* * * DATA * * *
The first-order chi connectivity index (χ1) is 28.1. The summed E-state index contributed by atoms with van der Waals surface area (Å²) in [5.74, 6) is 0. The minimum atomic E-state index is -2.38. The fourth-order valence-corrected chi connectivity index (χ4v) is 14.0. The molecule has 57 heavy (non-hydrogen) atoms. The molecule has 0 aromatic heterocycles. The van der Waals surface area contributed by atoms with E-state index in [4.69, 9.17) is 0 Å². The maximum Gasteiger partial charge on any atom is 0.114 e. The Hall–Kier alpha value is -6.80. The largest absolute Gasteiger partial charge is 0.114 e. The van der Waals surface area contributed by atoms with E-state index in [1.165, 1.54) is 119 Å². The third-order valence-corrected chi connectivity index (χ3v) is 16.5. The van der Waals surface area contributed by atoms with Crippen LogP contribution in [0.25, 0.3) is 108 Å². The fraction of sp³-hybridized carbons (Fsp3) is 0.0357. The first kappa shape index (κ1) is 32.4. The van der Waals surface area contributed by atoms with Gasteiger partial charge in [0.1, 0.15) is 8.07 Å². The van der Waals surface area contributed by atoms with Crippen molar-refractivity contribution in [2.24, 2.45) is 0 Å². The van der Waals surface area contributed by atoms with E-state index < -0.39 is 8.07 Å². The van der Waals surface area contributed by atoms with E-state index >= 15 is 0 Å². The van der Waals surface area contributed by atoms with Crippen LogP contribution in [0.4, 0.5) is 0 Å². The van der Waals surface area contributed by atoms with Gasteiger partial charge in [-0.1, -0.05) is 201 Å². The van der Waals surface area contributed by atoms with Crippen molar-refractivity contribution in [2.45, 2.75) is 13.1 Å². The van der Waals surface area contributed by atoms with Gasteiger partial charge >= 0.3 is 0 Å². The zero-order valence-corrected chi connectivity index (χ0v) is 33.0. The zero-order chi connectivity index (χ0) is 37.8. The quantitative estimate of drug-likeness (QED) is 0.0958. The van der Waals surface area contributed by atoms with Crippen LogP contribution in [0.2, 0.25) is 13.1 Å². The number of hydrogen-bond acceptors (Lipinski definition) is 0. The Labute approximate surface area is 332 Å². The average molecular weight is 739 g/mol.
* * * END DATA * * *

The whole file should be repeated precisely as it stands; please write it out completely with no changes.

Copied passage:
The first-order chi connectivity index (χ1) is 28.1. The summed E-state index contributed by atoms with van der Waals surface area (Å²) in [5.74, 6) is 0. The minimum atomic E-state index is -2.38. The fourth-order valence-corrected chi connectivity index (χ4v) is 14.0. The molecule has 57 heavy (non-hydrogen) atoms. The molecule has 0 aromatic heterocycles. The van der Waals surface area contributed by atoms with E-state index in [4.69, 9.17) is 0 Å². The maximum Gasteiger partial charge on any atom is 0.114 e. The Hall–Kier alpha value is -6.80. The largest absolute Gasteiger partial charge is 0.114 e. The van der Waals surface area contributed by atoms with E-state index in [1.165, 1.54) is 119 Å². The third-order valence-corrected chi connectivity index (χ3v) is 16.5. The van der Waals surface area contributed by atoms with Crippen LogP contribution in [0.25, 0.3) is 108 Å². The fraction of sp³-hybridized carbons (Fsp3) is 0.0357. The first kappa shape index (κ1) is 32.4. The van der Waals surface area contributed by atoms with Gasteiger partial charge in [0.1, 0.15) is 8.07 Å². The van der Waals surface area contributed by atoms with Crippen molar-refractivity contribution in [2.24, 2.45) is 0 Å². The van der Waals surface area contributed by atoms with E-state index < -0.39 is 8.07 Å². The van der Waals surface area contributed by atoms with E-state index >= 15 is 0 Å². The van der Waals surface area contributed by atoms with Crippen LogP contribution in [0.4, 0.5) is 0 Å². The van der Waals surface area contributed by atoms with Gasteiger partial charge in [-0.1, -0.05) is 201 Å². The van der Waals surface area contributed by atoms with Crippen molar-refractivity contribution in [2.45, 2.75) is 13.1 Å². The van der Waals surface area contributed by atoms with Gasteiger partial charge >= 0.3 is 0 Å². The zero-order valence-corrected chi connectivity index (χ0v) is 33.0. The zero-order chi connectivity index (χ0) is 37.8. The quantitative estimate of drug-likeness (QED) is 0.0958. The van der Waals surface area contributed by atoms with Crippen LogP contribution in [0.2, 0.25) is 13.1 Å². The number of hydrogen-bond acceptors (Lipinski definition) is 0. The Labute approximate surface area is 332 Å². The average molecular weight is 739 g/mol.